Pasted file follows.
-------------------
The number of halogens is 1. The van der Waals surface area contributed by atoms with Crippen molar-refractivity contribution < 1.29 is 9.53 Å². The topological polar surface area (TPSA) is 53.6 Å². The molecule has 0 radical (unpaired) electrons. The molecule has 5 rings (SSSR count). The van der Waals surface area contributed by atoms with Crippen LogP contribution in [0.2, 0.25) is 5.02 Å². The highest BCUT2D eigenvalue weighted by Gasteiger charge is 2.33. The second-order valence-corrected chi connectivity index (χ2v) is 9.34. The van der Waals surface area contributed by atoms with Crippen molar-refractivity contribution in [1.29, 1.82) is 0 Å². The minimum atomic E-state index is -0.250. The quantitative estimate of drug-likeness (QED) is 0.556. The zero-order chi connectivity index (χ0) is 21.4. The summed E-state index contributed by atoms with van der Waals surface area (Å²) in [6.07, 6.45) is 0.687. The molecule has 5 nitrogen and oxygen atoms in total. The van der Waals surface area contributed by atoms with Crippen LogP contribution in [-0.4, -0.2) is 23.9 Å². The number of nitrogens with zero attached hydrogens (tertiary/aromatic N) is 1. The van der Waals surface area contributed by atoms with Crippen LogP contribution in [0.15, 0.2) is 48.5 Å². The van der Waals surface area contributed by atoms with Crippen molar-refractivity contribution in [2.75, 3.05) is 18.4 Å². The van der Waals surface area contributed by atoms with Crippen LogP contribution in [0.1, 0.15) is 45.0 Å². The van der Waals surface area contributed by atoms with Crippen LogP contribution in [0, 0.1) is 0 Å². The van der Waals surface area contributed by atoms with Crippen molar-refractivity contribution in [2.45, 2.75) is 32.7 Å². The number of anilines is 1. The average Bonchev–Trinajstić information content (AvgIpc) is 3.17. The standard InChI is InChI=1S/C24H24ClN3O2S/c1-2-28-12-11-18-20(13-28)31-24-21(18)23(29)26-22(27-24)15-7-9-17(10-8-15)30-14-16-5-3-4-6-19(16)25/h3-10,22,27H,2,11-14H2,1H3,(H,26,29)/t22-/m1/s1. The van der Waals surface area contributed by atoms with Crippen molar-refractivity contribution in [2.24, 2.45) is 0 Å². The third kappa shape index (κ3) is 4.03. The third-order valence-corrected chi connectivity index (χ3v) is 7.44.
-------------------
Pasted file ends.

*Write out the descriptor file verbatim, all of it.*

The number of halogens is 1. The van der Waals surface area contributed by atoms with Crippen molar-refractivity contribution < 1.29 is 9.53 Å². The topological polar surface area (TPSA) is 53.6 Å². The molecule has 0 radical (unpaired) electrons. The molecule has 5 rings (SSSR count). The van der Waals surface area contributed by atoms with Crippen LogP contribution in [0.2, 0.25) is 5.02 Å². The highest BCUT2D eigenvalue weighted by Gasteiger charge is 2.33. The second-order valence-corrected chi connectivity index (χ2v) is 9.34. The van der Waals surface area contributed by atoms with Crippen molar-refractivity contribution in [1.29, 1.82) is 0 Å². The minimum atomic E-state index is -0.250. The quantitative estimate of drug-likeness (QED) is 0.556. The zero-order chi connectivity index (χ0) is 21.4. The summed E-state index contributed by atoms with van der Waals surface area (Å²) in [6.07, 6.45) is 0.687. The molecule has 5 nitrogen and oxygen atoms in total. The van der Waals surface area contributed by atoms with Crippen LogP contribution in [-0.4, -0.2) is 23.9 Å². The number of nitrogens with zero attached hydrogens (tertiary/aromatic N) is 1. The van der Waals surface area contributed by atoms with Crippen LogP contribution in [0.15, 0.2) is 48.5 Å². The van der Waals surface area contributed by atoms with Crippen molar-refractivity contribution in [2.75, 3.05) is 18.4 Å². The van der Waals surface area contributed by atoms with Crippen LogP contribution in [0.1, 0.15) is 45.0 Å². The van der Waals surface area contributed by atoms with Crippen LogP contribution in [0, 0.1) is 0 Å². The van der Waals surface area contributed by atoms with Crippen molar-refractivity contribution in [2.45, 2.75) is 32.7 Å². The number of anilines is 1. The average Bonchev–Trinajstić information content (AvgIpc) is 3.17. The standard InChI is InChI=1S/C24H24ClN3O2S/c1-2-28-12-11-18-20(13-28)31-24-21(18)23(29)26-22(27-24)15-7-9-17(10-8-15)30-14-16-5-3-4-6-19(16)25/h3-10,22,27H,2,11-14H2,1H3,(H,26,29)/t22-/m1/s1. The van der Waals surface area contributed by atoms with Crippen molar-refractivity contribution in [2.24, 2.45) is 0 Å². The third kappa shape index (κ3) is 4.03. The third-order valence-corrected chi connectivity index (χ3v) is 7.44.